The use and misuse of drugs in nursing homes remains a critical issue for clinicians and policymakers and has been a subject frequently covered in the professional literature. However, no published studies have distinguished between over-the-counter (OTC) medications and prescription (Rx) medications in the nursing home population. This distinction is important for two reasons: 1) OTCs are generally less expensive than Rx drugs; and 2) most prescription plans available to nursing home residents do not cover OTCs, with the new Part D benefit explicitly excluding them from coverage. To document the use of OTC and Rx drugs—particularly in situations where they easily may be substituted for one another—the authors examined 2001 data on 789 Medicare beneficiaries in nursing homes. They also studied the impact of supplemental insurance coverage on the selection of OTC versus Rx medication. The authors hypothesized that residents without drug coverage and those with Medicaid coverage, which covered a variety of common OTCs before 2006, would be more likely than residents with private insurance to use OTCs. However, their findings indicated that coverage did not appear to influence the choice of OTC versus Rx medications. The authors suggest that Part D coverage (enacted after the data used in this study was collected) will likely have a future effect on utilization of Rx drugs when OTC medications are available. OTC-to-Rx switching among the nursing home population should continue to be monitored, as the lack of coverage for OTC drugs may create an incentive to use Rx drugs, which are frequently more expensive and more potent.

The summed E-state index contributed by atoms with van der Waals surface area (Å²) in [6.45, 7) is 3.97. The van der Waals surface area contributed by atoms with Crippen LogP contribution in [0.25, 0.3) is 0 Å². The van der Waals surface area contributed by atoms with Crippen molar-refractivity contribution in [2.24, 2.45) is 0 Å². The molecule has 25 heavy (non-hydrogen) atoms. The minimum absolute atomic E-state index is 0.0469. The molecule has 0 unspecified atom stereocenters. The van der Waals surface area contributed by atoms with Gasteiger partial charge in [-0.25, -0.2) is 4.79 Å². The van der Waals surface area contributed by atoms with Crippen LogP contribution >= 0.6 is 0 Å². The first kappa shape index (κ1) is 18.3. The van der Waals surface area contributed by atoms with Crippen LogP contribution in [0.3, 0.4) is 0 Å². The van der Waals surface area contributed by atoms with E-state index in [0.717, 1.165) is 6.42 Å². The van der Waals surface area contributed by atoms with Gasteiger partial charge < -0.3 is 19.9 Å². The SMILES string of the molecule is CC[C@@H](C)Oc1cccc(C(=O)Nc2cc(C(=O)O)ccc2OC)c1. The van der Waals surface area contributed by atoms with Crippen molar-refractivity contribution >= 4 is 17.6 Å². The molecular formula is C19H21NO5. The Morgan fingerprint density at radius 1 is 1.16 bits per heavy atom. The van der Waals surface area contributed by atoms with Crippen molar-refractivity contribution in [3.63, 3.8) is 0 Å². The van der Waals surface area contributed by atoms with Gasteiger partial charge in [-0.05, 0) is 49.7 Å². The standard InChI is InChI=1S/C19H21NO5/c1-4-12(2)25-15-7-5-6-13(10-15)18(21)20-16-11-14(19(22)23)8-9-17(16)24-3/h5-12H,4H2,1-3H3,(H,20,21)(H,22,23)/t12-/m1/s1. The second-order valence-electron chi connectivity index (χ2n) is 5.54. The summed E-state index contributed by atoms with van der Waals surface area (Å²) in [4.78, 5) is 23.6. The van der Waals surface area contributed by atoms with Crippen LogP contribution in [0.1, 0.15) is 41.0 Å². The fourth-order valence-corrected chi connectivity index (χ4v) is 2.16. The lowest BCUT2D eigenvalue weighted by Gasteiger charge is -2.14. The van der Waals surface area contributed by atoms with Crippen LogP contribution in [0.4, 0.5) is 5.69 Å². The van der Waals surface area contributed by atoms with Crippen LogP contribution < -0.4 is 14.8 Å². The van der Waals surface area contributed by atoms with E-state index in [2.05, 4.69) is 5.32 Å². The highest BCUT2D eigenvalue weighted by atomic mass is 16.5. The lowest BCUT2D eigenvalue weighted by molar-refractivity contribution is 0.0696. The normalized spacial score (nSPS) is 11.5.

L. Simoni-Wastila, B. C. Stuart, and T. Shaffer, Over-the-Counter Drug Use by Medicare Beneficiaries in Nursing Homes: Implications for Practice and Policy, Journal of the American Geriatrics Society, October 2006 54(10): 1543–49